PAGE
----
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European Commission asks staff to delete WhatsApp and other chat apps, move to Signal for better security

The European Commission (EC) wants its staff that includes diplomats and senior EU officials to give up apps like WhatsApp and wants them to use Signal, which is considered a more secure messaging app, to communicate.

twitter-logo Yasmin Ahmed   New Delhi     Last Updated: February 25, 2020  | 18:38 IST
(Source: Twitter | Signal)

Highlights

  • The EC in one of its internal messaging boards has asked its staff to ditch apps like Facebook, WhatsApp and iMessage.
  • To communicate, the EC wants its staff to use Signal that is considered a safer messaging app.
  • The move reportedly comes because the phones of EU diplomats have been targeted in a bid to steam data from them.

WhatsApp may be the world's most used chat app with over 2 billion users but it seems it is not safe enough to be used by EU diplomats and officials. The European Commission has asked its staff to ditch many popular apps, including Facebook, WhatsApp and iMessage, that they are using and move to Signal. It is believed that Signal is more secure app, with better security practices as well as higher standards of encryption.

The message to the EC officials and diplomats was sent on an internal messaging board, report Politico, a website that often covers news coming out of EU institutions. The EC reportedly notified its employees by stating Signal has been selected as the recommended application for public instant messaging.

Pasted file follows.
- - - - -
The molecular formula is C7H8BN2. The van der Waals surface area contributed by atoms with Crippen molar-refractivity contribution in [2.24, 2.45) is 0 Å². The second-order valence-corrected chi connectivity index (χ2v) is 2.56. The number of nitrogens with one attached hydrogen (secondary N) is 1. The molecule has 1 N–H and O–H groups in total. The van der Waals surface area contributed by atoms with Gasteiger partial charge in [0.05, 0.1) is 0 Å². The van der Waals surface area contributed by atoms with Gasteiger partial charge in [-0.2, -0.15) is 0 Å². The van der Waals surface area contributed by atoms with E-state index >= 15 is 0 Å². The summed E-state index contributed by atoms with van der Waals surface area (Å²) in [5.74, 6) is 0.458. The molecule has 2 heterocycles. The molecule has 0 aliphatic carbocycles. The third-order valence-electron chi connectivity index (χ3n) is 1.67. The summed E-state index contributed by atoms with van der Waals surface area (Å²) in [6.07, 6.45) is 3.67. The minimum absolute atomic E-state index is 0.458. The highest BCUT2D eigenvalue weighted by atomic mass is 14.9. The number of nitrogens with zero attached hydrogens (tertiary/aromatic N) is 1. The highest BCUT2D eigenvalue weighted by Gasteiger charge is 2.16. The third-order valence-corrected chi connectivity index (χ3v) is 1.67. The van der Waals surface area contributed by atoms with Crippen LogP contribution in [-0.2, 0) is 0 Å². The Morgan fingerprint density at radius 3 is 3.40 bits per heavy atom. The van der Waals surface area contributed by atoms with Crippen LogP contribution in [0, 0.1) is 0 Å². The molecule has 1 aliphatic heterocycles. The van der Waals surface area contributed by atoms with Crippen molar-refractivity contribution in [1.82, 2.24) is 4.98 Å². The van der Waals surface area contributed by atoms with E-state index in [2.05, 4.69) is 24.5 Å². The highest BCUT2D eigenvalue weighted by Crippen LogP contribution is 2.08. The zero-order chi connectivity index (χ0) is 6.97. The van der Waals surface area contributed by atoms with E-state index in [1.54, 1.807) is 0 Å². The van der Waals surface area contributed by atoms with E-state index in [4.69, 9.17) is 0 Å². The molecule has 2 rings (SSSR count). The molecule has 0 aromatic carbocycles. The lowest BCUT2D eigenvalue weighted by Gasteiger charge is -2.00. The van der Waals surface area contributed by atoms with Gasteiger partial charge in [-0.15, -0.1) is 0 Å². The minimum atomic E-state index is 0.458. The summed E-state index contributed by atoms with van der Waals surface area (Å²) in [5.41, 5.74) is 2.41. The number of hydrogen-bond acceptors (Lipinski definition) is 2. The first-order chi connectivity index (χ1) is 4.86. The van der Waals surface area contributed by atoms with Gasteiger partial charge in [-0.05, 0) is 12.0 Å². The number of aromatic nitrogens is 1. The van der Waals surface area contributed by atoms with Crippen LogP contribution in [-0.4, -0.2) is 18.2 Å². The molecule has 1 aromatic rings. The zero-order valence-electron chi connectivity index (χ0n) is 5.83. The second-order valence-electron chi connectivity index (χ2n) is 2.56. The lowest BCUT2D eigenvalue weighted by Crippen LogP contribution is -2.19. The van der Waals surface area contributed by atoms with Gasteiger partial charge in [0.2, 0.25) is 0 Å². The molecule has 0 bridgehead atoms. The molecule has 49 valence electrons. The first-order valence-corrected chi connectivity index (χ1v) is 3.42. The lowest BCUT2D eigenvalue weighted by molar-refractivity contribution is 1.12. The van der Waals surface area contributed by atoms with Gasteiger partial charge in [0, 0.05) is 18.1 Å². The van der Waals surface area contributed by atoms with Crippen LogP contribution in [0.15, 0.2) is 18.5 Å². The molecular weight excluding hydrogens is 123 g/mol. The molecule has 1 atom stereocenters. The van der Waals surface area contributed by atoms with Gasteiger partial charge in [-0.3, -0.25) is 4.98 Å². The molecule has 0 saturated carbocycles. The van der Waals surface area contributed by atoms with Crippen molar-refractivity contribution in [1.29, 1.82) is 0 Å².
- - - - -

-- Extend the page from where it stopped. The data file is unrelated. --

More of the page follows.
Signal is an app developed in 2013 by privacy activists. It even got nod from NSA whistle-blower Edward Snowden and later it got financial backing from WhatsApp co-founder Brian Acton after Acton left Facebook in 2017 that had acquired his chat app. In fact, after leaving WhatsApp and Facebook Acton has been fairly vocal about the data security practices employed by Facebook and has repeatedly said that people should delete Facebook app and for messaging should use Signal.

It is not right away clear why the EC made its recommendation for Signal at this moment, but it the past EU diplomats have faced data security scares. In 2017, a EU delegation suffered cyber security breach in Moscow when two computers were allegedly hacked to steal confidential information.

Then back in December 2018, research firm Area 1 Security had found thousands of diplomatic cables that were downloaded from EU's COREU system, which is used by national governments and EU institutions to exchange day-to-day information on foreign policy.

While both WhatsApp and Signal offer end-to-end encryption, Signal's code is open source and that gives it some advantage. What this means is that anyone can check the code of Signal and see whether all the claims it is making about its security are accurate or not.

"It's like WhatsApp and iMessage but it's based on an encryption protocol that's very innovative," Bart Preneel, cryptography expert at the University of Leuven told Politico. "Because it's open-source, you can check what's happening under the hood."

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